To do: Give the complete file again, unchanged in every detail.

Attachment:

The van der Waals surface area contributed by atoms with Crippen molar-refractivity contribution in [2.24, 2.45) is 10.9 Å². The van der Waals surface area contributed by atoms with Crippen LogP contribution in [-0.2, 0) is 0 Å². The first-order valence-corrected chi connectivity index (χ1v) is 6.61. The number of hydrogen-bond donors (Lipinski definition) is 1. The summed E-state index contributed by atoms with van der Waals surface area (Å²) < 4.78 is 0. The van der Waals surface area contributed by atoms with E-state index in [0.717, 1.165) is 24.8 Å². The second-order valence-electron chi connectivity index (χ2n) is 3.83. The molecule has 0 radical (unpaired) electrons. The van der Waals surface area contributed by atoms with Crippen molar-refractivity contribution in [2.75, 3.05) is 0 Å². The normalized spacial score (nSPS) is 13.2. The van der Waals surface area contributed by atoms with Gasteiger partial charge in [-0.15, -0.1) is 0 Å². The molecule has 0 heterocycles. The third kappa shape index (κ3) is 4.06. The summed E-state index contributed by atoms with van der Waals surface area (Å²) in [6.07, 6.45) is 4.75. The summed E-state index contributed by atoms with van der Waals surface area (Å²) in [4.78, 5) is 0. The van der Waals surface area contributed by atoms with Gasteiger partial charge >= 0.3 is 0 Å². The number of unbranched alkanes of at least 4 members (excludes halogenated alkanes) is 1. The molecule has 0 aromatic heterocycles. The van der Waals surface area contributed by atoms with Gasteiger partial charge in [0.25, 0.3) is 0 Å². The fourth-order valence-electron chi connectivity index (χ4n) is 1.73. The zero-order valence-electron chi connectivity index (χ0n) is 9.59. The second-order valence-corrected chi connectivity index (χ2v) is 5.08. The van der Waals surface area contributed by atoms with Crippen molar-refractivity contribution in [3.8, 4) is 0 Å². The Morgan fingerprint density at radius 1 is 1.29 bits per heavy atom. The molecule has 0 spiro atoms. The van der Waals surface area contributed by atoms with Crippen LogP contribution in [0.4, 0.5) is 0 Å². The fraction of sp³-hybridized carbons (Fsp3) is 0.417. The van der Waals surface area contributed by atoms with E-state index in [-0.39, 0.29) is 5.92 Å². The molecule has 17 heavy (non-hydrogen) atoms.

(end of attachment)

The van der Waals surface area contributed by atoms with Crippen molar-refractivity contribution in [2.24, 2.45) is 10.9 Å². The van der Waals surface area contributed by atoms with Crippen LogP contribution in [-0.2, 0) is 0 Å². The first-order valence-corrected chi connectivity index (χ1v) is 6.61. The number of hydrogen-bond donors (Lipinski definition) is 1. The summed E-state index contributed by atoms with van der Waals surface area (Å²) < 4.78 is 0. The van der Waals surface area contributed by atoms with E-state index in [0.717, 1.165) is 24.8 Å². The second-order valence-electron chi connectivity index (χ2n) is 3.83. The molecule has 0 radical (unpaired) electrons. The van der Waals surface area contributed by atoms with Crippen molar-refractivity contribution in [2.75, 3.05) is 0 Å². The normalized spacial score (nSPS) is 13.2. The van der Waals surface area contributed by atoms with Gasteiger partial charge in [-0.15, -0.1) is 0 Å². The molecule has 0 heterocycles. The third kappa shape index (κ3) is 4.06. The summed E-state index contributed by atoms with van der Waals surface area (Å²) in [6.07, 6.45) is 4.75. The summed E-state index contributed by atoms with van der Waals surface area (Å²) in [4.78, 5) is 0. The van der Waals surface area contributed by atoms with Gasteiger partial charge >= 0.3 is 0 Å². The number of unbranched alkanes of at least 4 members (excludes halogenated alkanes) is 1. The molecule has 0 aromatic heterocycles. The van der Waals surface area contributed by atoms with Gasteiger partial charge in [0.25, 0.3) is 0 Å². The fourth-order valence-electron chi connectivity index (χ4n) is 1.73. The zero-order valence-electron chi connectivity index (χ0n) is 9.59. The second-order valence-corrected chi connectivity index (χ2v) is 5.08. The van der Waals surface area contributed by atoms with Crippen molar-refractivity contribution in [3.8, 4) is 0 Å². The Morgan fingerprint density at radius 1 is 1.29 bits per heavy atom. The molecule has 0 spiro atoms. The van der Waals surface area contributed by atoms with Crippen LogP contribution in [0.4, 0.5) is 0 Å². The fraction of sp³-hybridized carbons (Fsp3) is 0.417. The van der Waals surface area contributed by atoms with E-state index in [-0.39, 0.29) is 5.92 Å². The molecule has 17 heavy (non-hydrogen) atoms.